Fish Tacos to Radish Pickles:
It’s all about the sulforaphane
Jacob Schor, ND, FABNO
October 25, 2013


I had an incredibly delicious fish taco for lunch at SeaTac airport Wednesday afternoon on the way home from attending the tenth annual conference of the Society of Integrative Oncology (SIO) in Vancouver, British Columbia. The taco was made with grilled fresh Alaskan Rockfish, fresh kiwi and pineapple chutney and a purple cabbage slaw. I’m wishing I had ordered a second one as I write this.

I wrote recently about the appropriateness of eating coleslaw with fried fish, and that information has been on my mind since. As a quick recap, it was reported in March of this year that frying fish creates far more cancer causing heterocyclic amines then previously thought, levels that compete with the worst found in a barbecued steak, a potential cause of cancer that we have worried about for years. Cruciferous vegetables, including broccoli and cabbage, can, if prepared correctly, produce a chemical called sulforaphane that neutralizes the harmful effects of these heterocyclic amines. [1]

Sulforaphane production is tricky; it requires the mixing of two separate constituents in these vegetables, a chemical called glucoraphanin and an enzyme called myrosinase. Like many other enzymes, myrosinase is sensitive to temperature; heat can destroy it. Sulforaphane yield from any particular food is unpredictable, varying greatly with cooking methods and this has given rise to inconsistent results in human cancer trials. This problem of varying sulforaphane levels has been the subject of a number of papers over the last year so that we are getting a sense of how to increase the anticancer effect of these foods.

Just about a year ago to the day a paper by Saha et al reported that frozen broccoli added to soup yielded about one tenth the increase in blood levels of sulforaphane in human volunteers than if fresh broccoli was used. According to the authors, “…the reduction was shown to be due to destruction of myrosinase activity by the commercial blanching-freezing process”. Gut bacteria were apparently responsible for converting what small amounts of sulforaphane were found.[2]

Then along come Drosz and Jeffery writing in the September 2013 issue of the Journal of Food Science with a clever idea. They aren’t ready to discard frozen broccoli as a good food to eat. Frozen broccoli is cheaper than fresh broccoli, has a longer shelf life and is easier and faster to cook. All attributes favored by the food scientists who were my colleagues at one point. Following Saha’s lead they assumed the myrosinase was destroyed during the blanching process that the broccoli undergoes prior to being frozen. They experimented with lower blanching temperatures reducing the temperature from the standard 86 °C to 76 °C. At the lower temperature most of the lipoxygenase enzymes responsible for product spoilage were destroyed yet the majority of the myrosinase was left intact; as a result, over 80% of the potential sulforaphane formation occurred.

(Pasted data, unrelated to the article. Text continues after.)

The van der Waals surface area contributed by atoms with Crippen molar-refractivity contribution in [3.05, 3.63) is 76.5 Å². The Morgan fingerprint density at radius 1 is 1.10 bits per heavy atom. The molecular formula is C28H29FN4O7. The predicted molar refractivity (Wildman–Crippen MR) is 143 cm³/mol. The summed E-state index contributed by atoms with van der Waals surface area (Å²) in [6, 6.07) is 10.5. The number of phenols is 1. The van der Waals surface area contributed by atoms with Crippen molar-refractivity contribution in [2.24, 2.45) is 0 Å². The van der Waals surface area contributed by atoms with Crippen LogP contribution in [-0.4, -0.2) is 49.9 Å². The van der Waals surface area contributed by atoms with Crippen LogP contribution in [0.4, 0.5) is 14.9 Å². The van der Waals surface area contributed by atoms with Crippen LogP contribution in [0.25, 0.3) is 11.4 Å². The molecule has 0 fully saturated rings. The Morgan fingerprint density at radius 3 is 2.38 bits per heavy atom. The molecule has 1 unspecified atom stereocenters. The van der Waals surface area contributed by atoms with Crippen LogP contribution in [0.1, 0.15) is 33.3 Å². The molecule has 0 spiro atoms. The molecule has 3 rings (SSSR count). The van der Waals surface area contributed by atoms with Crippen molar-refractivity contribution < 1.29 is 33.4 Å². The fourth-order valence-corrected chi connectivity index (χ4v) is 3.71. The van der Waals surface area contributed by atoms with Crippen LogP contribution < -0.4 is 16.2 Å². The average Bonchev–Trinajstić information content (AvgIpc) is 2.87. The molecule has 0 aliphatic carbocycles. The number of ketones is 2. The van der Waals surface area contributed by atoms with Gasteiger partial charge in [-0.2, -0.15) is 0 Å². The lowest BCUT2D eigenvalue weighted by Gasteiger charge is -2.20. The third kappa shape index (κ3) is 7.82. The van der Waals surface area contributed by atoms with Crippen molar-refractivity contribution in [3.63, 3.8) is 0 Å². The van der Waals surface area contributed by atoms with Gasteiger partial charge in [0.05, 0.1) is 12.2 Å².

They found another trick to increasing sulforaphane content of frozen broccoli, they added active myrosinase back in. They report to my surprise that daikon radish root is a good source of heat stable myrosinase. Daikon radish root supported sulforaphane formation even when heated to 25 °C for 10 min, plenty of time to cook frozen broccoli through and through. What’s more it doesn’t take much, (0.025% daikon), not enough to even notice.[3]

Thus don’t be surprised to find daikon radish on the label of frozen broccoli packages at some point in the future. In the meantime, there is a simple way to insure full sulforaphane production when eating cooked cruciferous vegetables, eat a bit of daikon radish with the meal.

Two easy ways to eat more daikon radish:

Simple add to any coleslaw.

Vietnamese Pickles:
1/2 lb carrots (julienned or cut into thin match-like strips)
1/2 lb radish (daikon, cut same as carrots)
4 cups water (warm enough to dissolve the salt and sugar)
3 tbs sugar ?
2 tbs salt
6 tbs rice vinegar

In large pitcher or large bowl, mix water, vinegar, sugar and salt till everything is dissolved and combined well.
Place carrots and daikon in a clean, sterile jar and fill with vinegar mixture till jar is full.
Cover jars and set in the refrigerator to pickle for about 3 days. Pickles can last for about 3 weeks in the fridge.

[Recipe from “White on Rice Couple”]


1. Khan MR, Busquets R, Saurina J, Hernández S, Puignou L. Identification of seafood as an important dietary source of heterocyclic amines by chemometry and chromatography-mass spectrometry. Chem Res Toxicol. 2013 Jun 17;26(6):1014-22.

2. Saha S, Hollands W, Teucher B, Needs PW, Narbad A, Ortori CA, Barrett DA, Rossiter JT, Mithen RF, Kroon PA. Isothiocyanate concentrations and interconversion of sulforaphane to erucin in human subjects after consumption of commercial frozen broccoli compared to fresh broccoli. Mol Nutr Food Res. 2012 Dec;56(12):1906-16. doi: 10.1002/mnfr.201200225. Epub 2012 Oct 27.

3. Dosz EB, Jeffery EH. Modifying the processing and handling of frozen broccoli for increased sulforaphane formation. J Food Sci. 2013 Sep;78(9):H1459-63. doi: 10.1111/1750-3841.12221. Epub 2013 Aug 5.